- Auret Van Heerden, President and CEO, Fair Labor Association
Answer: The Consultative Group has spent the past year identifying what its members believe are the key elements for a monitoring and verification program to reduce the likelihood that forced or child labor is being used in agricultural supply chains. Now USDA is seeking the views of others who have an interest in operating such a program to see if the Guidelines that have been developed will be useful, or how they can be adapted for specific uses. USDA are interested to receive comments and particularly to engage interested parties in further discussions on ways these Guidelines might be used. USDA has requested comment on the Guidelines in a Federal Register Notice published on April 12, 2011. Comments may be submitted until July 11, 2011. After that date, the Consultative Group will reconvene to review comments received and determine the best way to follow-up during the remainder of the Group's mandate, which expires at the end of 2012.
Answer: No. The legislative mandate is to release guidelines for a voluntary initiative. The Guidelines are intended to be used by companies that want to provide reliable assurances that their products are not made with the use of child labor or forced labor. Importers may or may not choose to use the Guidelines; however, U.S. importers must abide by relevant U.S. laws pertaining to the importation of goods made by forced labor and child labor, such as the import prohibition contained in the Tariff Act of 1930 (19 USC 1307).
Answer: USDA does not currently plan to establish a program based on the Guidelines.
Answer: Since the Guidelines are, by necessity, general in nature, further work by interested parties will be necessary to develop detailed programs that can be implemented by specific companies or industry groups. Therefore, during the remainder of its mandated term (through the end of 2012), the Consultative Group intends to publicize the Guidelines and encourage their use. In addition, interested members will develop a plan to establish a credible process for independent monitoring and oversight of the use of the Guidelines over the long term. The Group will identify and engage with potential stakeholders in the non-profit, business and certification services communities as it conducts these activities. The Departments of Labor and State, which have existing offices/agencies dedicated to international labor issues, have expressed a willingness to provide resources for such a process.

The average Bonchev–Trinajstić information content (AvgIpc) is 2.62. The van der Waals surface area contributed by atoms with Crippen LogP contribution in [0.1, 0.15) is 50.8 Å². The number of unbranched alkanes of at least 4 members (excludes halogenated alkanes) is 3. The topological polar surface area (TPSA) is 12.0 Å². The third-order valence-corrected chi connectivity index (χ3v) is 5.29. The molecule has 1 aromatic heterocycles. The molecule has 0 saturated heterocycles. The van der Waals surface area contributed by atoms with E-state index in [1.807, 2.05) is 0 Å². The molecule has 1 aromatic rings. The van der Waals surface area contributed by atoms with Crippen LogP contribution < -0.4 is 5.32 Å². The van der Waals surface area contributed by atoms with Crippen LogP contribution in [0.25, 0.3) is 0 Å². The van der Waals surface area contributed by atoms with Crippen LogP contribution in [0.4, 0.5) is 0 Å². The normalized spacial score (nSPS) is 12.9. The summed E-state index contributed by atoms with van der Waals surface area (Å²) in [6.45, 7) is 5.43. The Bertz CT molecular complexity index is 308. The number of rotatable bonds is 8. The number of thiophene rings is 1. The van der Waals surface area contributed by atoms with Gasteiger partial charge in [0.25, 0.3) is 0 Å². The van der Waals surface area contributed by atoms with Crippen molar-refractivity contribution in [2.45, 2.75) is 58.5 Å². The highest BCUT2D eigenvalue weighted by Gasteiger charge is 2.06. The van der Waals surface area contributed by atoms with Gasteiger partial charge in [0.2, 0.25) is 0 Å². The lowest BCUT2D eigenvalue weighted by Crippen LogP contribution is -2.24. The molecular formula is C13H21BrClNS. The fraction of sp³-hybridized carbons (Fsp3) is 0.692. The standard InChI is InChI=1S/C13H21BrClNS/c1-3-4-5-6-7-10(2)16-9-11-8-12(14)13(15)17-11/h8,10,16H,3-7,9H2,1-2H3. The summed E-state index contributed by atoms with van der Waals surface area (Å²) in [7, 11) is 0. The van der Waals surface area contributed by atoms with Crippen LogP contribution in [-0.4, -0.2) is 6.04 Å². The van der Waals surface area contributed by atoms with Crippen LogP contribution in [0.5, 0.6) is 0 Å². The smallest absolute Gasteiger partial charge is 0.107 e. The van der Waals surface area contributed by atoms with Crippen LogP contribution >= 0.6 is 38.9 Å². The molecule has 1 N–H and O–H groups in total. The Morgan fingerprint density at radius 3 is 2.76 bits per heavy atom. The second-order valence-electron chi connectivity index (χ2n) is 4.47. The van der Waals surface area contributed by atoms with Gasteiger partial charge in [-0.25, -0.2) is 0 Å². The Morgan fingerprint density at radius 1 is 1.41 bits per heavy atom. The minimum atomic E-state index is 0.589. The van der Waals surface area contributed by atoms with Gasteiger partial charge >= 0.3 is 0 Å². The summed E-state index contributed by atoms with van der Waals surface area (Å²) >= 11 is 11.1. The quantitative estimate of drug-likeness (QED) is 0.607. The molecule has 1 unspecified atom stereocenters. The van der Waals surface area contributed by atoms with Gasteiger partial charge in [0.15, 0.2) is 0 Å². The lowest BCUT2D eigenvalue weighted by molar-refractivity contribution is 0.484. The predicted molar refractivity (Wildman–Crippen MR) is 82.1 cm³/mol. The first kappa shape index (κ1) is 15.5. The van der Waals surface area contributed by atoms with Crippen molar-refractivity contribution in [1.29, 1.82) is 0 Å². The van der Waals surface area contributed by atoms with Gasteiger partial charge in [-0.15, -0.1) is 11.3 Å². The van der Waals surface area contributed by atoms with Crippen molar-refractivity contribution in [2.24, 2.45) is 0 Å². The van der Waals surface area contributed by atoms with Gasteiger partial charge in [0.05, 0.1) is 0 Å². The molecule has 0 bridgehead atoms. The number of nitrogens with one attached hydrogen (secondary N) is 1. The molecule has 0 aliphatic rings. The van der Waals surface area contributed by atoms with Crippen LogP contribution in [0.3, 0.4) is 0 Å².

Answer: The Guidelines are intended to address production systems for all agricultural products. Because of this broad coverage they tend to be general in nature. Further work will be required to adapt them to the specific circumstances for any individual commodity.
Answer: The Guidelines are independent of the HEP. Companies that are implementing activities as part of the HEP may or may not choose to use the Guidelines for their specific purposes.
Answer: The Consultative Group's Guidelines and the technical assistance projects administered by the Department of Labor's (DOL) Office of Child Labor, Forced Labor, and Human Trafficking (OCFT) are separate initiatives carried out under separate mandates. However, they share a common goal of combating exploitative child labor and forced labor in countries where it is taking place. Since 1995, OCFT has funded over 250 projects to combat exploitive child labor, worth over $740 million. These projects have been implemented by more than 60 organizations in 85 countries. While the Consultative Group's Guidelines are not directly linked to OCFT's technical assistance programming and are not there to direct OCFT's funding of anti-child labor projects, OCFT sees many of the approaches highlighted by the Guidelines as complementary to its own efforts to address these issues. Moreover, successful implementation of the Guidelines by companies could help to inform OCFT of effective strategies to integrate into future projects.
Question 10: Can implementation of these Guidelines enable goods or countries to be removed from The Department of Labor's List of Goods Produced by Child Labor or Forced Labor, mandated by the Trafficking Victims Protection Reauthorization Act of 2005 ("TVPRA List")?
Answer: The TVPRA List is a list of goods and countries, whereas the Guidelines are designed to be implemented by individual companies. In order for a good, with its country of origin, to be removed from the TVPRA List, DOL must have evidence that the problem(s) of child labor and/or forced labor in the production of the good have been significantly reduced or eliminated in the country. A single company's implementation of the Guidelines may be effective in ensuring that that company's products are not produced with child or forced labor, but may be insufficient to reduce or eliminate these problems from an entire industry in a given country. DOL examines each good and country individually to make a determination as to inclusion or removal from the TVPRA List.